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This 5-session Bible study looks at the mysteries of our faith, such as: the things about Jesus we’ll never know, how we can know the unknowable God, what it means that God came to Earth in Christ as a uniquely different person than all others, and how to restore a flawed idea of who God is. Each of these studies includes a Christianity Today article to further discussion.
The Jesus We’ll Never Know
The quest for the Historical Jesus has failed. But our faith is founded on something deeper.
Mark 4:35–41; 8:27–38; 9:1–8; Acts 9:1–19
In the Christianity Today article “The Jesus We’ll Never Know,” author Scot McKnight points out that we all tend to remake Jesus in our own image. New Testament scholar McKnight gives students in his classes a standardized psychological test. “The results are nothing short of astounding,” he says. “The first part is about Jesus. It asks students to imagine Jesus’ personality, with questions such as, ‘Does he prefer to go his own way rather than act by the rules?’ and ‘Is he a worrier?’ The second part asks the same questions of the students, but instead of ‘Is he a worrier?’ it asks, ‘Are you a worrier?’ The test is not about right or wrong answers, nor is it designed to help students understand Jesus. Instead, if given to enough people, the test will reveal that we all think Jesus is like us.” Much of the recent Jesus scholarship, McKnight insists, reveals more about the scholars who promulgate it than it does the central figure of the New Testament.
Knowing the Unknowable God
Knowledge of God begins by accepting our limits.
Job 37:14–24; Malachi 3:1–5; Matthew 5:1–12; 2 Corinthians 3:7–18
Though God made us in his image, we cannot fully grasp his infinite nature. In order to better know God, we must take a close look at what the Bible does—and does not—tell us about the Creator of the universe. Knowledge of God begins by accepting our limits.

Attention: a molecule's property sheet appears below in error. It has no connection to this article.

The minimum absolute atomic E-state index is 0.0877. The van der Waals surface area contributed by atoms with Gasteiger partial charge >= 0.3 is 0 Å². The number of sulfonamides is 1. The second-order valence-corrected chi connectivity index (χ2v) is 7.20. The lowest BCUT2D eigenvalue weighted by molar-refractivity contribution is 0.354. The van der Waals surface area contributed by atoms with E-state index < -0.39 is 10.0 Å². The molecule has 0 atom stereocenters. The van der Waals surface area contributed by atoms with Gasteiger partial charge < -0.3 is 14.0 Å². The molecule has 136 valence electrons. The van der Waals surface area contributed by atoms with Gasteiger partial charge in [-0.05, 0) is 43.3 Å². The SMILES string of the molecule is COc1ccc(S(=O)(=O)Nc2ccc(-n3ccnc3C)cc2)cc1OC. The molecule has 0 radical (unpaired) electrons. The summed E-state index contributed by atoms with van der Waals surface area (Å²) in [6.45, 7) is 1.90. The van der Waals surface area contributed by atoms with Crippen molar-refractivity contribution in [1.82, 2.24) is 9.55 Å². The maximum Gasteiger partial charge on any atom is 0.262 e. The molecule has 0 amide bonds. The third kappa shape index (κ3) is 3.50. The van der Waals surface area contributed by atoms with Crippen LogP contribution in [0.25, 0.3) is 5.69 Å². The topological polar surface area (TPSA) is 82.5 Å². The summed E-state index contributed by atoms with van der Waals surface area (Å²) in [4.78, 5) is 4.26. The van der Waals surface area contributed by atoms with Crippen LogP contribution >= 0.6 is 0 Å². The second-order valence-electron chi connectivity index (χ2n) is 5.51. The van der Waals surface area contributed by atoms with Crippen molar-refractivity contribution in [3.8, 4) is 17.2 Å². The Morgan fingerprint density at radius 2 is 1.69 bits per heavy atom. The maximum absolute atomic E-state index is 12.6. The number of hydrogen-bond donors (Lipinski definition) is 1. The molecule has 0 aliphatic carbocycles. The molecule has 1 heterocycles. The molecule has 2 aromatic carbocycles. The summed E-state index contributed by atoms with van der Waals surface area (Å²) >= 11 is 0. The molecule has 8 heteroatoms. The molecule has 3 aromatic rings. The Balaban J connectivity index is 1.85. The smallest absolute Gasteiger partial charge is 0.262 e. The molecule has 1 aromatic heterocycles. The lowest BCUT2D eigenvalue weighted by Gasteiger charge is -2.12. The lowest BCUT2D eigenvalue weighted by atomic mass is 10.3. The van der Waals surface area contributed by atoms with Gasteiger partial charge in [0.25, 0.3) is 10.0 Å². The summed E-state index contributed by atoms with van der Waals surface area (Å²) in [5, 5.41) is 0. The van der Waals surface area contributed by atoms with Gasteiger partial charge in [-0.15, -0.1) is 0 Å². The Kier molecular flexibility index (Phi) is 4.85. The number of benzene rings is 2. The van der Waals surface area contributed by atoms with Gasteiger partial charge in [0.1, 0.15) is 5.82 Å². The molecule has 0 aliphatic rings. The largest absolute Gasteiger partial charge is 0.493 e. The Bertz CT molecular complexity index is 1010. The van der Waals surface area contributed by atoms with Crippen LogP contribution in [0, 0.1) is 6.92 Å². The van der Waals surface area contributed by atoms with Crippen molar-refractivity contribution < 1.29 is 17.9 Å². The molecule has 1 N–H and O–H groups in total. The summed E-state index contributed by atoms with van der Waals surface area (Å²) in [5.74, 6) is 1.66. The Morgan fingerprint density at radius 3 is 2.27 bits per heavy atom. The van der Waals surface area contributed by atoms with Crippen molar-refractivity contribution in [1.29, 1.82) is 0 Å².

What it means that the Word became flesh.
Isaiah 55:8–9; John 1:1–14; 10:11–38; 14:1–6; 16:12–15
Christianity, while inspiring some of the greatest religious and philosophical thinkers in history, isn’t primarily a philosophy. Nor is it simply a means to come into contact with God, though Christians down through the ages have done just that. Instead, Christianity is first and foremost news—good news, to be sure—but news nonetheless. It is about what God has done to reach down to save weak, helpless sinners such as we. Even more specifically, it is about a God who did this by becoming one of us.
The Uniqueness of Jesus
Jesus called himself the Way, the Truth, and the Life for a reason.
John 13:36–14:7; 15:18–27; Acts 4:8–12; 1 John 4:7–12
In the 1977 movie Oh, God!, Jerry Landers, the assistant manager of a grocery store, asks God (played by George Burns) whether Jesus is his son. God/Burns says, “Yes”—then adds that Muhammad, Buddha, and others are also his children. In other words, Jesus is neither more nor less special than anyone else. While this approach wins plaudits in our pluralistic times, it runs counter to the witness of Scripture and the words of Jesus, who said, “I am the way and the truth and the life. No one comes to the Father except through me” (John 14:6). So are we going to believe a comedian or Jesus? And if we are going to believe Jesus, what difference does his uniqueness make for our faith?
Our Vision of God
Total number of pages - 56 pages
Jesus enables us to see God not as a stern taskmaster but as our loving Father.
Genesis 3; Psalm 5; John 1:1–18; 2 Corinthians 3:12–18
Evangelicals are good at explaining how our sin separates us from a holy God. “I was raised to understand that sin’s gravest consequence is the way it forces God to perceive me: God is holy, I’m not, and there’s no way he can even look at me until I have the covering of Christ’s blood,” Carolyn Arends writes in her column, “Our Divine Distortion.” Arends continues: “In my teens, I clipped a poem out of a youth magazine in which the poet asks—and answers—a pressing question: ‘How can a righteous God look at me, a sinner, and see a precious child? Simple: The Son gets in his eyes.’” This is good theology, but incomplete. We need to also get a good dose of biblical anthropology so that we may grasp how sin warps our perceptions, not just of ourselves, but of God himself?
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